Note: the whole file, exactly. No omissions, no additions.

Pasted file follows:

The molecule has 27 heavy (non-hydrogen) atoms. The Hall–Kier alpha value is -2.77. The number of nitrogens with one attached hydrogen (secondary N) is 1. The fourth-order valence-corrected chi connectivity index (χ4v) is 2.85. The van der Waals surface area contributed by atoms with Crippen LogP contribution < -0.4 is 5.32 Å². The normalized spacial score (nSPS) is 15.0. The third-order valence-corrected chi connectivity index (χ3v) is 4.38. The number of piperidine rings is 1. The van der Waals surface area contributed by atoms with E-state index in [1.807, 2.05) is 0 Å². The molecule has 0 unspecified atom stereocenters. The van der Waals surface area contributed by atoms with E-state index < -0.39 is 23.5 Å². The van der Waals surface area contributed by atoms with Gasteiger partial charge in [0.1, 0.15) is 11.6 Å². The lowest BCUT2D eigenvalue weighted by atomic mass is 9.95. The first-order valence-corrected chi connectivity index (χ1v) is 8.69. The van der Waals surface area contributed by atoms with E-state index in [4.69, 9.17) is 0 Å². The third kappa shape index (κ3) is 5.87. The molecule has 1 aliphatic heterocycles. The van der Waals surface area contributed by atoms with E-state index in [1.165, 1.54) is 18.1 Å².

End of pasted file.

The molecule has 27 heavy (non-hydrogen) atoms. The Hall–Kier alpha value is -2.77. The number of nitrogens with one attached hydrogen (secondary N) is 1. The fourth-order valence-corrected chi connectivity index (χ4v) is 2.85. The van der Waals surface area contributed by atoms with Crippen LogP contribution < -0.4 is 5.32 Å². The normalized spacial score (nSPS) is 15.0. The third-order valence-corrected chi connectivity index (χ3v) is 4.38. The number of piperidine rings is 1. The van der Waals surface area contributed by atoms with E-state index in [1.807, 2.05) is 0 Å². The molecule has 0 unspecified atom stereocenters. The van der Waals surface area contributed by atoms with E-state index < -0.39 is 23.5 Å². The van der Waals surface area contributed by atoms with Gasteiger partial charge in [0.1, 0.15) is 11.6 Å². The lowest BCUT2D eigenvalue weighted by atomic mass is 9.95. The first-order valence-corrected chi connectivity index (χ1v) is 8.69. The van der Waals surface area contributed by atoms with E-state index in [4.69, 9.17) is 0 Å². The third kappa shape index (κ3) is 5.87. The molecule has 1 aliphatic heterocycles. The van der Waals surface area contributed by atoms with E-state index in [1.165, 1.54) is 18.1 Å².